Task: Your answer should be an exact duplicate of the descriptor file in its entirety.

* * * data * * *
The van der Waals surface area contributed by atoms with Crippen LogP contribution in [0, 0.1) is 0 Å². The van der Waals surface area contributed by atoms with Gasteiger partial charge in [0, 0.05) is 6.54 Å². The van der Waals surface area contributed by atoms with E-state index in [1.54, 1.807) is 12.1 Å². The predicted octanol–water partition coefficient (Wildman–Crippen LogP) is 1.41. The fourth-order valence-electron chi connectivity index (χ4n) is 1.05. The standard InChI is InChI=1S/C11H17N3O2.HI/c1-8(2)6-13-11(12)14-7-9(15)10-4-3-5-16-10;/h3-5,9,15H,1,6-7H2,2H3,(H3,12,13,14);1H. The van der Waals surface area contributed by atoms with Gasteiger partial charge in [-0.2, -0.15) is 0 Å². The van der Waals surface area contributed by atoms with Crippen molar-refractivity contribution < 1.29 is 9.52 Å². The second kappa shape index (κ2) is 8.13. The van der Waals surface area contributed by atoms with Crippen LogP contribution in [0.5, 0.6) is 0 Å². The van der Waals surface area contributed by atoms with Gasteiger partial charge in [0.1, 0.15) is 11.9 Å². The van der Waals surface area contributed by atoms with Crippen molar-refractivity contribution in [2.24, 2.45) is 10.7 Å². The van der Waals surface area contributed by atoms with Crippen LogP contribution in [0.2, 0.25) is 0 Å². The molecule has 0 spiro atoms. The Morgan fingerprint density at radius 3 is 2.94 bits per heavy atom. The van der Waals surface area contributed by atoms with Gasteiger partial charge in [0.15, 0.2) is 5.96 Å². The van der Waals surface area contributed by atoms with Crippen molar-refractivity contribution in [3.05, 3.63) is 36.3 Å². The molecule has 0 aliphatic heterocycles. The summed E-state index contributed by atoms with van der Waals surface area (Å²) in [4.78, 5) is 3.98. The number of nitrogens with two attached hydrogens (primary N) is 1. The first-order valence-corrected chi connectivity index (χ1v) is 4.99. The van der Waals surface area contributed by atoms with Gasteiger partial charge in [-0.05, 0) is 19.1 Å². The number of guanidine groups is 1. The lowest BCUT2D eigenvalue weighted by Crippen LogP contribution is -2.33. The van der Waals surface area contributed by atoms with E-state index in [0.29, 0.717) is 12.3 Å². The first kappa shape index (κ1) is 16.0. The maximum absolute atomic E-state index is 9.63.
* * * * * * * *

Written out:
The van der Waals surface area contributed by atoms with Crippen LogP contribution in [0, 0.1) is 0 Å². The van der Waals surface area contributed by atoms with Gasteiger partial charge in [0, 0.05) is 6.54 Å². The van der Waals surface area contributed by atoms with E-state index in [1.54, 1.807) is 12.1 Å². The predicted octanol–water partition coefficient (Wildman–Crippen LogP) is 1.41. The fourth-order valence-electron chi connectivity index (χ4n) is 1.05. The standard InChI is InChI=1S/C11H17N3O2.HI/c1-8(2)6-13-11(12)14-7-9(15)10-4-3-5-16-10;/h3-5,9,15H,1,6-7H2,2H3,(H3,12,13,14);1H. The van der Waals surface area contributed by atoms with Gasteiger partial charge in [-0.2, -0.15) is 0 Å². The van der Waals surface area contributed by atoms with Crippen molar-refractivity contribution < 1.29 is 9.52 Å². The second kappa shape index (κ2) is 8.13. The van der Waals surface area contributed by atoms with Crippen LogP contribution in [0.5, 0.6) is 0 Å². The van der Waals surface area contributed by atoms with Gasteiger partial charge in [0.1, 0.15) is 11.9 Å². The van der Waals surface area contributed by atoms with Crippen molar-refractivity contribution in [2.24, 2.45) is 10.7 Å². The van der Waals surface area contributed by atoms with Crippen LogP contribution in [0.2, 0.25) is 0 Å². The molecule has 0 spiro atoms. The Morgan fingerprint density at radius 3 is 2.94 bits per heavy atom. The van der Waals surface area contributed by atoms with Gasteiger partial charge in [0.15, 0.2) is 5.96 Å². The van der Waals surface area contributed by atoms with Crippen molar-refractivity contribution in [3.05, 3.63) is 36.3 Å². The molecule has 0 aliphatic heterocycles. The summed E-state index contributed by atoms with van der Waals surface area (Å²) in [4.78, 5) is 3.98. The number of nitrogens with two attached hydrogens (primary N) is 1. The first-order valence-corrected chi connectivity index (χ1v) is 4.99. The van der Waals surface area contributed by atoms with Gasteiger partial charge in [-0.05, 0) is 19.1 Å². The number of guanidine groups is 1. The lowest BCUT2D eigenvalue weighted by Crippen LogP contribution is -2.33. The van der Waals surface area contributed by atoms with E-state index in [0.29, 0.717) is 12.3 Å². The first kappa shape index (κ1) is 16.0. The maximum absolute atomic E-state index is 9.63.